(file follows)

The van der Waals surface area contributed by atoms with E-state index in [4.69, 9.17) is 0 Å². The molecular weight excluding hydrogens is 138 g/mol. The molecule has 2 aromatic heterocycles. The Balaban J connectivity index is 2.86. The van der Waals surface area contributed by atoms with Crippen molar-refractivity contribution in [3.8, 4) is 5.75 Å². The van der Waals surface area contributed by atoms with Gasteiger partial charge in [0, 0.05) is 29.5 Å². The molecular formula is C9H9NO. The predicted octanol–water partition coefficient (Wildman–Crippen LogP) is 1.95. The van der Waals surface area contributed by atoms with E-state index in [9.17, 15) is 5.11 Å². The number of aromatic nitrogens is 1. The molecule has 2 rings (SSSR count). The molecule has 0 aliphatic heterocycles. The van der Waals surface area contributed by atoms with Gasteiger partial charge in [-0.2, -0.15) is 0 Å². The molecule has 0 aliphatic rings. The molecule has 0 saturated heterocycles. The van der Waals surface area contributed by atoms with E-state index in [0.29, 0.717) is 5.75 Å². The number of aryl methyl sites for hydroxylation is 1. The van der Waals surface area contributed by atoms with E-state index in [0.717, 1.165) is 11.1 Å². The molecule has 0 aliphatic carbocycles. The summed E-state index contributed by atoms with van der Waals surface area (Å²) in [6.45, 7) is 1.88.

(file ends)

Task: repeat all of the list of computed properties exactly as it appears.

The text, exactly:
The van der Waals surface area contributed by atoms with E-state index in [4.69, 9.17) is 0 Å². The molecular weight excluding hydrogens is 138 g/mol. The molecule has 2 aromatic heterocycles. The Balaban J connectivity index is 2.86. The van der Waals surface area contributed by atoms with Crippen molar-refractivity contribution in [3.8, 4) is 5.75 Å². The van der Waals surface area contributed by atoms with Gasteiger partial charge in [0, 0.05) is 29.5 Å². The molecular formula is C9H9NO. The predicted octanol–water partition coefficient (Wildman–Crippen LogP) is 1.95. The van der Waals surface area contributed by atoms with E-state index in [9.17, 15) is 5.11 Å². The number of aromatic nitrogens is 1. The molecule has 2 rings (SSSR count). The molecule has 0 aliphatic heterocycles. The van der Waals surface area contributed by atoms with Gasteiger partial charge in [-0.2, -0.15) is 0 Å². The molecule has 0 aliphatic rings. The molecule has 0 saturated heterocycles. The van der Waals surface area contributed by atoms with E-state index in [0.29, 0.717) is 5.75 Å². The number of aryl methyl sites for hydroxylation is 1. The van der Waals surface area contributed by atoms with E-state index in [0.717, 1.165) is 11.1 Å². The molecule has 0 aliphatic carbocycles. The summed E-state index contributed by atoms with van der Waals surface area (Å²) in [6.45, 7) is 1.88.